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By Jim Tule¹

International Forest Company grows some of the most Genetically Diverse Loblolly pine (Pinus taeda L.) containerized seedlings in the Southwestern United States. It is through their membership and association with the Western Gulf Forest Tree Improvement Program (WGFTIP) that this Genetic Diversity is expressed. Genetic Diversity is important to all forest users and it has both economic and ecological value. Loblolly pine contains a high level of natural genetic diversity and tree improvement programs are committed to maintaining genetic diversity in trees for the future.

What is Genetic Diversity?

  • Genetic diversity separates species
  • Genetic diversity makes individuals within a species different, even when the effects of the environment are constant
  • Genetic diversity within a species exists between geographic regions, stands within regions and trees within stands

Why is Genetic Diversity Important?

  • Genetic diversity is important to the health of a species
  • Genetic diversity allows a species to adapt to change in the environment
  • Loblolly pine is one of the widest-ranging and most economically important conifers in the Southern United States, harvested for both pulpwood and solid wood products
  • Loblolly pine is not threatened or endangered, because new stands are planted or naturally regenerated on millions of acres each year
  • Conserving genetic diversity is an important aspect of sound species management

How do Tree Improvement Programs Affect Genetic Diversity?

  • Genetic diversity is the raw material for tree improvement programs
  • Tree improvement programs work with a sample of the genetic variability present in the natural population
  • Breeding populations are managed to enhance variation, which can result in genetic combinations not seen in the natural population
  • Breed populations are often subdivided. This avoids inbreeding in the production populations and ensures a high level of genetic diversity in the breeding population
  • Tree improvement programs are careful not to rely on only one or a few genotypes

 

The Western Gulf Tree Improvement Program is a cooperative tree improvement project founded in 1969 with the objective of providing the best genetic quality seed for use in forest regeneration programs in the Western Gulf Region of the United States. There are currently 13 members represented by 4 state agencies and 9 industrial and private land owners. Genetic variation is the natural resource on which all breeding and genetic improvement programs are based and therefore conservation of genetic diversity is considered good natural resource stewardship, a prerequisite for evolutionary change and an obligation to future human generations. The cooperative is conserving and improving populations of five Southern Pine species and several hardwood species (Loblolly pine, Slash pine, Shortleaf pine, Longleaf pine, Virginia pine, Cherrybark oak, Water/Willow Oak and Nuttall oak).

 

IFCO continues to be a member of the WGFTIP. It is through this membership along with other cooperative ventures that IFCO is a steward of a genetically diverse forest. IFCO is committed to the breeding and testing programs of the WGFTIP and has completed 3 generations of tree breeding resulting in significant genetic gains in volume growth. Along with volume growth, wood quality characteristics such as stem straightness, wood specific gravity and microfibril angle are also considered as important selection criterion in their breeding populations.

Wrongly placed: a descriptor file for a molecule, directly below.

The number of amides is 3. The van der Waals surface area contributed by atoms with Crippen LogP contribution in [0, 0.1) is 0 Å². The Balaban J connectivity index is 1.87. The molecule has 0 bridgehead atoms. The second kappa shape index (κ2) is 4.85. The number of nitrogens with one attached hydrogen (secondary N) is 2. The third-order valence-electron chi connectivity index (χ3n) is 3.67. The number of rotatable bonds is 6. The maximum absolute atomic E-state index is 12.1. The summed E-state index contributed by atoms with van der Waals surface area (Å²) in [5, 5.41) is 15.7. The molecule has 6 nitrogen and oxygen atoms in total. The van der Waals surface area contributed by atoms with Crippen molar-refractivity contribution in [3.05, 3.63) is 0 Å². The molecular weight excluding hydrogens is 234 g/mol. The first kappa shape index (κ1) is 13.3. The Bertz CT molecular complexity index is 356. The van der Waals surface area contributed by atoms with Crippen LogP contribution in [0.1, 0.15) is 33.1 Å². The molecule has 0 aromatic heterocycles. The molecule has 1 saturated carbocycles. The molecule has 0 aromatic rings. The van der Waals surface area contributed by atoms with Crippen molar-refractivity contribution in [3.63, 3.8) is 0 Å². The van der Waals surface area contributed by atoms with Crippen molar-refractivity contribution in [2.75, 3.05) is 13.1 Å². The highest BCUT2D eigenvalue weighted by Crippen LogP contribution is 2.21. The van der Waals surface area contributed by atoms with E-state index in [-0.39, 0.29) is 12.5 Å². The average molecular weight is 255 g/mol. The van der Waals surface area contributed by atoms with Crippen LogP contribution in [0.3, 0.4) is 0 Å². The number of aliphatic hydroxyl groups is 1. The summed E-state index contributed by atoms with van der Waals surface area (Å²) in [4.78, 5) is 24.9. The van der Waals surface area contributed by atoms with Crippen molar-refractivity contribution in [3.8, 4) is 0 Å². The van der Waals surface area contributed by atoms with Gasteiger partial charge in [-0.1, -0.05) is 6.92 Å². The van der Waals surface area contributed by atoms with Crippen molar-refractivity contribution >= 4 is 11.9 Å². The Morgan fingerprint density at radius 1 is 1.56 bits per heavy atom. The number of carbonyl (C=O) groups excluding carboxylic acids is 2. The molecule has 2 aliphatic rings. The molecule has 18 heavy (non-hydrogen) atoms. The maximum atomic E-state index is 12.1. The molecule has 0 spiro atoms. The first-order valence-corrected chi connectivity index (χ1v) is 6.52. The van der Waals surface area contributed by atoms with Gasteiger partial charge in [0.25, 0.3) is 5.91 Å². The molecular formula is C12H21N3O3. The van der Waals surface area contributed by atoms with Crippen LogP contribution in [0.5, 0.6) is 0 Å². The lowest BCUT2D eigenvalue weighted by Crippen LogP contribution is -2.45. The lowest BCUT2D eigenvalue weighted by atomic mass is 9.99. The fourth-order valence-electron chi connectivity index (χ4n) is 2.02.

The seed utilized in IFCO’s regeneration efforts are collected from Seed Orchards derived from these extensive breeding and testing efforts over the past 44 years. These breeding efforts have resulted in the deployment of genetically improved seedlings from certified seed orchards throughout the South. Much of the seed that the Evans Nursery Complex will utilize in 2014 comes from IFCO’s Seed Orchards in Louisiana. Loblolly pine seed is collected and stored for future use from this Seed Orchard annually. Seed and seedling deployment is based on the breeding and testing completed by the cooperative over the past 44 years along with the correlation of the soil mapping that was completed through past land ownership. These correlations have led to the deployment of the best genetically improved seedlings being matched to the soils that show superior growth characteristics. These characteristics are then matched to plant hardiness zones resulting in superior growth. It is through this process that IFCO assists landowners in the deployment of their seedlings to regenerate their forests and deploy seedlings to regenerate their Forests.

 

The deployment of seedlings in the Western Gulf Region along with IFCO’s other Nursery operations is based on their original provenance, their growth and yield characteristic based on years of genetic breeding and testing, along with the soil characteristics of the tracts that are to be regenerated and the silvicultural practices to be employed for their tracts. All of the being considered has resulted in a superior genetically diverse sustainable forest for the landowner.

 

References:  Byram, T.D., Lowe, W.J. and Gooding, G.D. 1999. Western Gulf Tree Improvement Program Gene Conservation Plan for Loblolly Pine. Forest Genetic Resources No. 27.
Weir, R.J. 1996. The Impact of Genetics on Forest Productivity. Alabama’s Treasured Forests, Spring 1996; p 19-21.
Western Gulf Tree Improvement Program. Tree Improvement and Genetic Diversity in Loblolly Pine. Texas Forest Service, Circular 300.
1. IFCO Facility Manager, International Forest Company, 23194 Hwy. 111, DeRidder, LA 70634
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